2) Physician Agreement – Dispensing System manufacturer would enter into agreements with only those Physicians who had not previously stocked adult vaccines previously, or only stocked vaccines sporadically or in low volumes.  The Dispensing System would be free of charge to physicians, provided the physician agrees to stock at least one Sole-Source Vaccine that has an Agreement with the Sole-Source Vaccine manufacturer.  The physician would be responsible for the internet connectivity and utilities for the system.  The physician could use the Dispensing System to store other vaccines.  However, the physician may only store Sole-Source Vaccines if the vaccine manufacturer has an agreement with the Dispensing System manufacturer.

OIG’s Analysis: Due to the following “unique factors” the OIG concluded that the following arrangement would be permissible.

  • No Dispense Fee is shared with the physicians.
  • The Dispense Fee is paid directly to the Dispensing System manufacturer, who does not generate Federal healthcare program business.
  • The risk of unfair competition is reduced because (1) only Sole-Source Vaccine manufacturers can enter into an agreement with the Dispensing System manufacturer; (2) More than one Sole-Source Vaccine manufacturer can have their vaccines in any machine and each would be paying the Dispense Fee; and (4) Since a physician needs the Sole-Source Vaccine for patient, the physician has inherently chosen the manufacturer, since they cannot get the vaccine from anywhere else.
  • Physicians may store any non-sole-source vaccines in the Dispensing System that they wish.
  • The manufacturer will not advertise, market or promote any specific vaccine.
  • Adult vaccines are administered in limited manner and serve to prevent diseases, which if not prevented could lead to costlier services to federal payors.
  • The Arrangement helps achieve the CDC’s goal to improve adult vaccination rates which is a benefit from a public policy perspective.
  • The Dispensing System helps mitigate one of the key challenges – proper vaccine storage and management

While it appears the opinion is likely limited to the discrete issue of vaccine storage, it does demonstate that the OIG may be willing to entertain proposals that align with public health concerns or other government agency goals, even in situations where there could be a risk of fraud or abuse to federal payor programs.

If your practice is interested in guidance regarding free vaccine dispensing systems or similar arrangements, be sure to consult experienced counsel.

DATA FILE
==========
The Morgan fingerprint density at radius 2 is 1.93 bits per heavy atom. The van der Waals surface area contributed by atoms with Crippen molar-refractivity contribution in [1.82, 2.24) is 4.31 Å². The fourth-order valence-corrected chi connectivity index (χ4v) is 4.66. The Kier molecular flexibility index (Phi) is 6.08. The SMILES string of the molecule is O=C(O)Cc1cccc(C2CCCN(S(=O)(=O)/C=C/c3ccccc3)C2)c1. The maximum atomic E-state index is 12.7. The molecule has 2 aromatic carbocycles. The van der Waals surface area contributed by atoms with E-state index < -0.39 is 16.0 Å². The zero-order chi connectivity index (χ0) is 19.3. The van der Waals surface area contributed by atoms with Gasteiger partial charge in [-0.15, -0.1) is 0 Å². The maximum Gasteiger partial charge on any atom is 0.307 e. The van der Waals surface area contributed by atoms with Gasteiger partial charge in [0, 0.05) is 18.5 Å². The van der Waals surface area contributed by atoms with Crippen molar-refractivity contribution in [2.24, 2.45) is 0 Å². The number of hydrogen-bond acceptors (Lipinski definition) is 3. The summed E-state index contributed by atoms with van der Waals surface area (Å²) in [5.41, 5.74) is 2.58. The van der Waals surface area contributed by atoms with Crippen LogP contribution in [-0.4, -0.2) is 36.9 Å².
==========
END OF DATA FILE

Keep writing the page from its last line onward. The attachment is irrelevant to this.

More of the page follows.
As a follow up to our most recent post on What You Need to Know About PA’s Child Protective Services Law, you should know that the Pennsylvania Superior Court (PA’s primary appellate court) recently held that a physician may be sued for malpractice for failing to report suspected child abuse, even though there is not an express right to sue a physician for failing to report such abuse under the PA Child Protective Services Law (the “Child Abuse Law”).

You likely know that the Child Abuse Law requires any licensed or certified health care practitioner to immediately report suspected child abuse to the Department of Human Services electronically or by phone when the individual has reasonable cause to suspect that a child is a victim of abuse.  23 Pa. C.S. § 6311(a).  A health care practitioner may have reasonable cause to suspect child abuse from contact with the child in the practitioner’s practice or from a specific disclosure to the health care practitioner by the child or an individual unrelated to the child.  23 Pa. C.S. § 6311(b).  If the health care practitioner willfully fails to report suspected child abuse, the practitioner commits a misdemeanor of the second degree.  If the abuse suffered by the child constitutes a first degree felony or more severe crime, the health care practitioner commits a third degree felony.  23 Pa. C.S. § 6319(a).

In K.H. v. Kumar, the PA Superior Court was presented with the sad case of an infant’s severe brain injury from child abuse that went repeatedly unreported by the infant’s physicians.  The trial court held that the physicians could not be sued for malpractice because the Child Abuse Law, which expressly creates a duty for physicians to report suspected child abuse and establishes criminal penalties for a failure to do so, does not expressly permit non-reporting physicians to be sued in civil court for malpractice.

However, upon review, a unanimous three-judge panel from the PA Superior Court overturned the lower court’s ruling and held that the Child Abuse Law does not prevent physicians from being sued for malpractice for their failure to report suspected child abuse.  The Court noted that the Child Abuse Law does not expressly prohibit suits for malpractice against non-reporting physicians, and emphasized that physicians have a duty of reasonable care to their patients as a result of the physician-patient relationship.  Whether a particular physician fails to meet that duty of care is a question for the jury, not the judge to decide.

Notably, the Court also held that the hospital that employed the physicians could be found negligent for failing to have appropriate policies and procedures in place for the retention and availability of patients’ prior radiological studies.  This is an important warning to medical practices and health care institutions, which should ensure that they have policies and procedures in place to give their physicians ready access to all patient records that could indicate prior physical abuse to a minor patient.